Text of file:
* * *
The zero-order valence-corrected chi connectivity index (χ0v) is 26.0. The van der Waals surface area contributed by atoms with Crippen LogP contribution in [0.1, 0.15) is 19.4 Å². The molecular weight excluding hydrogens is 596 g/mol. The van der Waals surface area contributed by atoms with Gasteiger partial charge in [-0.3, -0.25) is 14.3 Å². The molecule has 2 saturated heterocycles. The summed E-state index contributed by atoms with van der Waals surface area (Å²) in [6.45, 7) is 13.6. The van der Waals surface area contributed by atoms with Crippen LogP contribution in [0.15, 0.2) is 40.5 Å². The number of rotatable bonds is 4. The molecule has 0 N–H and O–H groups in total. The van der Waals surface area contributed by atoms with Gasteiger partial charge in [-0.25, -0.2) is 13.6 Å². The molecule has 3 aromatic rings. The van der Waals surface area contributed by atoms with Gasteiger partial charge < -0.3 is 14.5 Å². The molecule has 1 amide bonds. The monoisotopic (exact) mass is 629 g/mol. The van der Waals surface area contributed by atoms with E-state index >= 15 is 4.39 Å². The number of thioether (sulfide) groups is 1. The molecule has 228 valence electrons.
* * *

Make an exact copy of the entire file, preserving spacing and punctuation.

The zero-order valence-corrected chi connectivity index (χ0v) is 26.0. The van der Waals surface area contributed by atoms with Crippen LogP contribution in [0.1, 0.15) is 19.4 Å². The molecular weight excluding hydrogens is 596 g/mol. The van der Waals surface area contributed by atoms with Gasteiger partial charge in [-0.3, -0.25) is 14.3 Å². The molecule has 2 saturated heterocycles. The summed E-state index contributed by atoms with van der Waals surface area (Å²) in [6.45, 7) is 13.6. The van der Waals surface area contributed by atoms with Crippen LogP contribution in [0.15, 0.2) is 40.5 Å². The number of rotatable bonds is 4. The molecule has 0 N–H and O–H groups in total. The van der Waals surface area contributed by atoms with Gasteiger partial charge in [-0.25, -0.2) is 13.6 Å². The molecule has 3 aromatic rings. The van der Waals surface area contributed by atoms with Gasteiger partial charge < -0.3 is 14.5 Å². The molecule has 1 amide bonds. The monoisotopic (exact) mass is 629 g/mol. The van der Waals surface area contributed by atoms with E-state index >= 15 is 4.39 Å². The number of thioether (sulfide) groups is 1. The molecule has 228 valence electrons.